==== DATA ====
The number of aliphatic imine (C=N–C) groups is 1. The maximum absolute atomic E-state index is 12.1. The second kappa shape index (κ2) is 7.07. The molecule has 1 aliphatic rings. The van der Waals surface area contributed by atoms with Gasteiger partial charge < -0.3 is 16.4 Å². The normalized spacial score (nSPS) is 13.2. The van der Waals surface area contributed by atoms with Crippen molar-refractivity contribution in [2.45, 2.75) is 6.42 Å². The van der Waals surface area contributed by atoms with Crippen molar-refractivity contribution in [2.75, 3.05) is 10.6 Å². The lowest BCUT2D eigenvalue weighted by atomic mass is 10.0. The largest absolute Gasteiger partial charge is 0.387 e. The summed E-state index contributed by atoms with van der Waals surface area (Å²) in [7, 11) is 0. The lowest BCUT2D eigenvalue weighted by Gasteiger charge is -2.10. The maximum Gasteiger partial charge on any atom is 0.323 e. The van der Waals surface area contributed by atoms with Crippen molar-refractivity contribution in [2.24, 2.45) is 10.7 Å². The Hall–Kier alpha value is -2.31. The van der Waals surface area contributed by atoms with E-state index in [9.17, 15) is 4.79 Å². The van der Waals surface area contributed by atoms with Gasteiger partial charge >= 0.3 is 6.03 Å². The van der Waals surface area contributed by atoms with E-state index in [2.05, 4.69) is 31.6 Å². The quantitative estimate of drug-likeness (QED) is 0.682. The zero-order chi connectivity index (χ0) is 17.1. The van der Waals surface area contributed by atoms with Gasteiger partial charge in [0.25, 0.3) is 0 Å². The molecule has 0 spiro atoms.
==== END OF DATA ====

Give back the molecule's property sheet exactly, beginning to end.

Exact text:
The number of aliphatic imine (C=N–C) groups is 1. The maximum absolute atomic E-state index is 12.1. The second kappa shape index (κ2) is 7.07. The molecule has 1 aliphatic rings. The van der Waals surface area contributed by atoms with Gasteiger partial charge < -0.3 is 16.4 Å². The normalized spacial score (nSPS) is 13.2. The van der Waals surface area contributed by atoms with Crippen molar-refractivity contribution in [2.45, 2.75) is 6.42 Å². The van der Waals surface area contributed by atoms with Crippen molar-refractivity contribution in [2.75, 3.05) is 10.6 Å². The lowest BCUT2D eigenvalue weighted by atomic mass is 10.0. The largest absolute Gasteiger partial charge is 0.387 e. The summed E-state index contributed by atoms with van der Waals surface area (Å²) in [7, 11) is 0. The lowest BCUT2D eigenvalue weighted by Gasteiger charge is -2.10. The maximum Gasteiger partial charge on any atom is 0.323 e. The van der Waals surface area contributed by atoms with Crippen molar-refractivity contribution in [2.24, 2.45) is 10.7 Å². The Hall–Kier alpha value is -2.31. The van der Waals surface area contributed by atoms with E-state index in [9.17, 15) is 4.79 Å². The van der Waals surface area contributed by atoms with Gasteiger partial charge >= 0.3 is 6.03 Å². The van der Waals surface area contributed by atoms with E-state index in [2.05, 4.69) is 31.6 Å². The quantitative estimate of drug-likeness (QED) is 0.682. The zero-order chi connectivity index (χ0) is 17.1. The van der Waals surface area contributed by atoms with Gasteiger partial charge in [0.25, 0.3) is 0 Å². The molecule has 0 spiro atoms.